United States v. Romero-Gonzalez

Court Case Details
Court Case Opinion

UNPUBLISHED

UNITED STATES COURT OF APPEALS

FOR THE FOURTH CIRCUIT

UNITED STATES OF AMERICA,
Plaintiff-Appellee,

v.

JESUS FRANCISCO ROMERO-GONZALEZ,

No. 00-4045

a/k/a Jose E. Romero, a/k/a Jesus
Gonzales, a/k/a Juan Pablo
Martinez,
Defendant-Appellant.

Appeal from the United States District Court
for the Eastern District of Virginia, at Alexandria.
Gerald Bruce Lee, District Judge.
(CR-99-244)

Submitted: July 31, 2000

Decided: August 11, 2000

Before WILLIAMS and TRAXLER, Circuit Judges,
and HAMILTON, Senior Circuit Judge.

_________________________________________________________________

Affirmed by unpublished per curiam opinion.

_________________________________________________________________

COUNSEL

Matthew A. Wartel, SHERMAN, MEEHAN, CURTIN & AIN,
Washington, D.C., for Appellant. Helen F. Fahey, United States
Attorney, John T. Morton, Assistant United States Attorney, Alexan-
dria, Virginia, for Appellee.

_________________________________________________________________

Unpublished opinions are not binding precedent in this circuit. See
Local Rule 36(c).

_________________________________________________________________

OPINION

PER CURIAM:

Jesus Romero-Gonzalez was convicted pursuant to his guilty plea
of illegally re-entering the United States after being deported follow-
ing a conviction for an aggravated felony. On appeal, he alleges that
the district court erroneously refused to grant his motions for down-
ward departure based on extraordinary rehabilitative efforts and pre-
charge delay. Finding no reversible error, we affirm.

The basic facts of this case are undisputed. Romero-Gonzalez, a
citizen of El Salvador, first entered the United States in 1982. He was
arrested twice in 1992 in Texas on drug charges, but he fled before
he could be prosecuted. He made his way to the District of Columbia,
where he was again arrested twice on drug charges, but fled prior to
trial. Texas authorities apprehended Romero-Gonzalez in 1993, and
he was tried on the earlier Texas drug charges and deported.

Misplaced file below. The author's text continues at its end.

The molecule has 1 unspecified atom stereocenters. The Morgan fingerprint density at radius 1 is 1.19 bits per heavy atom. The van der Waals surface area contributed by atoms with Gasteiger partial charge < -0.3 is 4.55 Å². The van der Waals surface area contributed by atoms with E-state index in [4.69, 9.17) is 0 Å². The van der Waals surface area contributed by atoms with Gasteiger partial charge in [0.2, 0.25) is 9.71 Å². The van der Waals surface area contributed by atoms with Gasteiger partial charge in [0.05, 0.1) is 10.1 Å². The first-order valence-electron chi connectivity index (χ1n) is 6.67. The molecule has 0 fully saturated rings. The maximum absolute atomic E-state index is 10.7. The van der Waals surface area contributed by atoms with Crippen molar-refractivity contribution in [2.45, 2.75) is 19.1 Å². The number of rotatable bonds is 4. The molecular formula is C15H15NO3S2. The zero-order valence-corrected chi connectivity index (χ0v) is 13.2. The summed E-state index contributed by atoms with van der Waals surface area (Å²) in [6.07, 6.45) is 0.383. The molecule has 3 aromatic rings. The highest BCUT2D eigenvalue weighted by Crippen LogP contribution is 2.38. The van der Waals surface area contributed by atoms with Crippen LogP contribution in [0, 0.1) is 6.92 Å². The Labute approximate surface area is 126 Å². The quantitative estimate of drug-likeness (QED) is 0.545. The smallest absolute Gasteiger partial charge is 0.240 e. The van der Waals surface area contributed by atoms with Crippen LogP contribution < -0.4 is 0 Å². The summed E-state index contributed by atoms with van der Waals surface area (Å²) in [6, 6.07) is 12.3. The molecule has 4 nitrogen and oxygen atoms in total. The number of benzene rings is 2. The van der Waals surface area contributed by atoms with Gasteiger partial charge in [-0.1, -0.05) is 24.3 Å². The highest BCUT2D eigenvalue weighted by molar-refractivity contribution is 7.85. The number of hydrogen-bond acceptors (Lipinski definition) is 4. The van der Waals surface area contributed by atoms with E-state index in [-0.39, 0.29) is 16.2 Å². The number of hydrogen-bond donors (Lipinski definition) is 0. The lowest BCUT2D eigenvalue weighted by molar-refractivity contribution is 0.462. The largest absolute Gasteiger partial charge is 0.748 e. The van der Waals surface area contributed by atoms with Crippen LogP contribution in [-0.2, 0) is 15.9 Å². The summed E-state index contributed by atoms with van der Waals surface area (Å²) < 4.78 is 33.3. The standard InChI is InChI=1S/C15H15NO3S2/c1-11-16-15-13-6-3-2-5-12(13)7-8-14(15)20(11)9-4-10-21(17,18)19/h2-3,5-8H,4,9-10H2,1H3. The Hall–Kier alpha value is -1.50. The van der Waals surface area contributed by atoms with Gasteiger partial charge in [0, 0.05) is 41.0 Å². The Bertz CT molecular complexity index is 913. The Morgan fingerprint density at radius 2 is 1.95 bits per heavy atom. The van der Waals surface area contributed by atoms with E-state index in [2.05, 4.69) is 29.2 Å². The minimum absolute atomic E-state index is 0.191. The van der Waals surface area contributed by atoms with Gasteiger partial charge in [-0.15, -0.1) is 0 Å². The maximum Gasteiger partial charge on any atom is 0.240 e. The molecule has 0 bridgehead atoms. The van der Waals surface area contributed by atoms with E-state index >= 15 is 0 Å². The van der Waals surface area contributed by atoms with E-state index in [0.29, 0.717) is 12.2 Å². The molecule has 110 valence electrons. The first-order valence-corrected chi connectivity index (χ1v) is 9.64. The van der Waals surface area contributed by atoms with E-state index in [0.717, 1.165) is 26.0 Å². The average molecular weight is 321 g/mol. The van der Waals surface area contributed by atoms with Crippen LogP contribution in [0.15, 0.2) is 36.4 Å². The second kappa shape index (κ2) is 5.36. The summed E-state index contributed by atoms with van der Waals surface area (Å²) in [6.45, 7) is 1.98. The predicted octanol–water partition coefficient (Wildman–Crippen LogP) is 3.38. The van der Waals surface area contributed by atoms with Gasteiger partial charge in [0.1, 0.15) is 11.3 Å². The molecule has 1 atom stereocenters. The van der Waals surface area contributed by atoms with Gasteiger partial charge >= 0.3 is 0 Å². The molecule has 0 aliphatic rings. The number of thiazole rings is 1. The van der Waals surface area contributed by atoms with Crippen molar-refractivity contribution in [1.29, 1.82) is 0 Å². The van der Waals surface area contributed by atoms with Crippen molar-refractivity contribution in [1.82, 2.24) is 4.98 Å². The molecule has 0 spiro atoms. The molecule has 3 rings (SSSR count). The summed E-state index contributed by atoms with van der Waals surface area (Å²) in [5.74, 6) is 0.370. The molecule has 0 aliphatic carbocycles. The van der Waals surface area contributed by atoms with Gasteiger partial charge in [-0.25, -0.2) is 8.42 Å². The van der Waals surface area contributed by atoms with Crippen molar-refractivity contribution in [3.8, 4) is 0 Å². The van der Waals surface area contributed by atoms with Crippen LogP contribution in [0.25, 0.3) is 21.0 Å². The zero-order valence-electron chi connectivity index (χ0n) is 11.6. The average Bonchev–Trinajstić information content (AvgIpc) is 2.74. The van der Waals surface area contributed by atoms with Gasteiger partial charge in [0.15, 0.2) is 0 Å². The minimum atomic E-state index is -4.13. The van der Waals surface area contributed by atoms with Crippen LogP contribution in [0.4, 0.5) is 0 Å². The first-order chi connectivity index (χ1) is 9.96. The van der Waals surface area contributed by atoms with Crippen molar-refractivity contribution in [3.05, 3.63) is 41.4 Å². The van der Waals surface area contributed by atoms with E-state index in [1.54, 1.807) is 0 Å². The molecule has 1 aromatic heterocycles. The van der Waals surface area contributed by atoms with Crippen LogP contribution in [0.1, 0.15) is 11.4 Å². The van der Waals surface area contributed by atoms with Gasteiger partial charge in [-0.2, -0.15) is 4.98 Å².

Romero-Gonzalez illegally re-entered the United States in 1995,
and he was ultimately apprehended by D.C. police and tried on the
earlier D.C. drug charges. Prior to sentencing in 1996, D.C. police
notified the INS that Romero-Gonzalez was in their custody. Never-
theless, the INS did not interview him until 1998, and Romero-
Gonzalez admitted during the interview that he had illegally re-
entered the United States. However, the Government did not indict
him until 1999, after he completed his D.C. sentence.

It is well-settled that a district court's decision denying a down-
ward departure is not reviewable unless the court believed it lacked
the authority to depart. See United States v. Bayerle, 898 F.2d 28, 30-
31 (4th Cir. 1990). Here, we find that the district court properly rec-
ognized its authority to grant Romero-Gonzalez's motions under
Koon v. United States, 518 U.S. 81 (1996), and United States v.
Brock, 108 F.3d 31 (4th Cir. 1997), but declined to do so under the
facts of this case.

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We therefore affirm Romero-Gonzalez's sentence. We dispense
with oral argument because the facts and legal contentions are ade-
quately presented in the materials before the court, and argument
would not aid the decisional process.

AFFIRMED

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